Table of Content

Archive

Winter 2012, Vol. 20 No. 4

Hong Kong J. Dermatol. Venereol. (2012) 20, 153-161


Original Article

Cutaneous sarcoidosis: a case series from a regional hospital in Hong Kong

香港某一區域醫院皮膚類肉瘤病的病例系列

MM Chang 張苗, PCL Choi 蔡祥龍, FFC Ip 葉方正

Abstract

Sarcoidosis is a non-caseating granulomatous systemic disorder of unknown aetiology. It is seldom reported in Asians and local data is lacking. We report a retrospective cohort of patients with cutaneous sarcoidosis in a tertiary referral hospital from January 2002 to December 2011. We aim to describe the epidemiological pattern and cutaneous involvement in a predominantly-Chinese population. Sarcoidosis was diagnosed in 10 patients and all had pulmonary involvement. Cutaneous sarcoidosis was diagnosed in five patients: four were Chinese, one was Caucasian. Cutaneous manifestations included plaques, nodules and non-scarring alopecia. There was a case with acute presentation as Löfgren's syndrome. Other extra-cutaneous involvement included eye, muscle and joint. Histopathological examination revealed non-caseating epithelioid granulomas with variable infiltrates in the dermis without the presence of infection or foreign body. The mainstay of treatment was topical or systemic corticosteroids to which most patients had a good response. No mortality was noted. In general, cutaneous sarcoidosis is rare in Chinese and a thorough evaluation for systemic involvement is necessary.

類肉瘤病是一種非乾酪性肉芽腫,其病因不明的全身性疾病。這是很少在亞洲人中報導,亦缺乏本地數據。我們報告一個從二零零二年一月至二零一一年十二月在一間第三轉診推薦醫院類肉瘤 病患者的回顧性隊列研究。我們的目標是描述這病在一個以中國人為主要人口的流行病學模式和皮膚的牽連。十個患者被診斷為類肉瘤病。他們所有都有肺部牽連。五例被確診為皮膚類肉瘤病: 四個是中國人,一個是高加索人。皮膚表現包括斑塊、結節和無疤痕的脫髮。有一宗個案為洛夫格倫綜合症的急性表現。其他皮膚以外的牽連,包括眼睛,肌肉和關節。病理組織學檢查發現在 真皮層內有非乾酪性上皮樣肉芽腫及可變的滲入,而沒有感染或異物。主要的治療方法是外用或內服皮質類固醇,大部份患者都有良好的反應。並無死亡個案。在一般情況下,皮膚類肉瘤病在 中國人中是罕見的,深入的系統性評估是必要的。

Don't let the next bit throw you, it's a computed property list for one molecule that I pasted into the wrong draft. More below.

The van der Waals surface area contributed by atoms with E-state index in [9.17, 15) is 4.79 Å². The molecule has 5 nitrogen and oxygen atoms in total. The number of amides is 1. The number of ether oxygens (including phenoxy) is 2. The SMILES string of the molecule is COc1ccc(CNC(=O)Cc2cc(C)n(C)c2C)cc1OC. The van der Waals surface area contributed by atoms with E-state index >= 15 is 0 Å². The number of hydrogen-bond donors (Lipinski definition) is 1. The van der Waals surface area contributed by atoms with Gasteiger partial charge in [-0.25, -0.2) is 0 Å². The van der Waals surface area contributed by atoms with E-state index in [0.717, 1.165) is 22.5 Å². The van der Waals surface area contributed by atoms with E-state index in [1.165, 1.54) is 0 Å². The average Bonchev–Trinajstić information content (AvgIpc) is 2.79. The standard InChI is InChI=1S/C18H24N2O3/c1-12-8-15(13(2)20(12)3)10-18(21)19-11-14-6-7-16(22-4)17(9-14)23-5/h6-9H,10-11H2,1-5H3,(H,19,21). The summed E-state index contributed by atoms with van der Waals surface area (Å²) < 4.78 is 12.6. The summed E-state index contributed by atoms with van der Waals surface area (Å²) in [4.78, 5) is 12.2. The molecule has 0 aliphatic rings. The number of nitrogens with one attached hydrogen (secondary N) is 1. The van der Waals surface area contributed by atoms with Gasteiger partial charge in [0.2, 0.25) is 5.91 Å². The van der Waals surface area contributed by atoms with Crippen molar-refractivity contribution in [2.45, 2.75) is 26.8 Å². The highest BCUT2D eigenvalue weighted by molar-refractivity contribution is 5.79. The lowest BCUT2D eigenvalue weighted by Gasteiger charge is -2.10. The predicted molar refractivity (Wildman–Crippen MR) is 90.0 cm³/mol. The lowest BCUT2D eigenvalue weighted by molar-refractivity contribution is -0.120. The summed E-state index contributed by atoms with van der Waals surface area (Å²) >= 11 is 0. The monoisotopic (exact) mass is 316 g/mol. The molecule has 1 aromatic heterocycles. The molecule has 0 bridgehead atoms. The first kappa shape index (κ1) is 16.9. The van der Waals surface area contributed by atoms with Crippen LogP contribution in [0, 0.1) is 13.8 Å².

Keywords: Cutaneous sarcoidosis, non-caseating granuloma, sarcoidal granuloma, sarcoidosis

關鍵詞: 皮膚類肉瘤病,非乾酪性肉芽腫,類肉瘤肉芽腫,類肉瘤病

Introduction

Sarcoidosis is a multi-system non-infective granulomatous disorder of unknown aetiology. Following the lungs, the skin is the second commonly involved organ. It is characterised by the infiltration of non-caseating epithelioid granulomas in various organs, leading to a variable disease manifestation. It has a bimodal peak of onset, with a female predominance in the later peak. It is most commonly reported in Swedish Caucasians and Black Americans and is apparently rare in Asians and currently, local data is lacking.

Materials and method

A 10-year retrospective analysis of patients with a clinic-pathological diagnosis of sarcoidosis at the Prince of Wales Hospital from 2002 to 2011 was conducted. Histological records of skin and tissue biopsies were retrieved from the pathology database through the Laboratory Information System. Case notes of those with biopsy confirming non-caseating, epithelioid or sarcoidal granulomas with negative infective stains were retrieved and reviewed. All the histologically-confirmed cases of sarcoidosis had compatible clinical histories and radiological findings and were evaluated and managed by respective respiratory, dermatology and rheumatology physicians. Demographic data, clinical features, histological and radiological findings, disease course and treatment were analysed.

Results

Ten patients were diagnosed to have sarcoidosis over 10 years in Prince of Wales Hospital from 2002 to 2011. At presentation, their age ranged from 29 to 60 years (mean age: 44 years), with a male to female ratio 1:1.5. The majority were Chinese (80%), with one Caucasian (10%) and one Indian (10%). Pulmonary involvement was most common and was found in 100% of patients, in which the majority had stage I disease. Skin was the second most commonly involved organ (50%), followed by eye (uveitis), bone (osteitis, arthritis) and muscle (granulomatous myositis). The mainstay of treatment was systemic corticosteroids and one patient required methotrexate for declining lung function (Table 1).

Table 1 Baseline demographics and clinical features of patients with sarcoidosis
Clinical characteristics No. of patients (n=9) Percentage
Sex
Male 4 40%
Female 6 60%
Ethnicity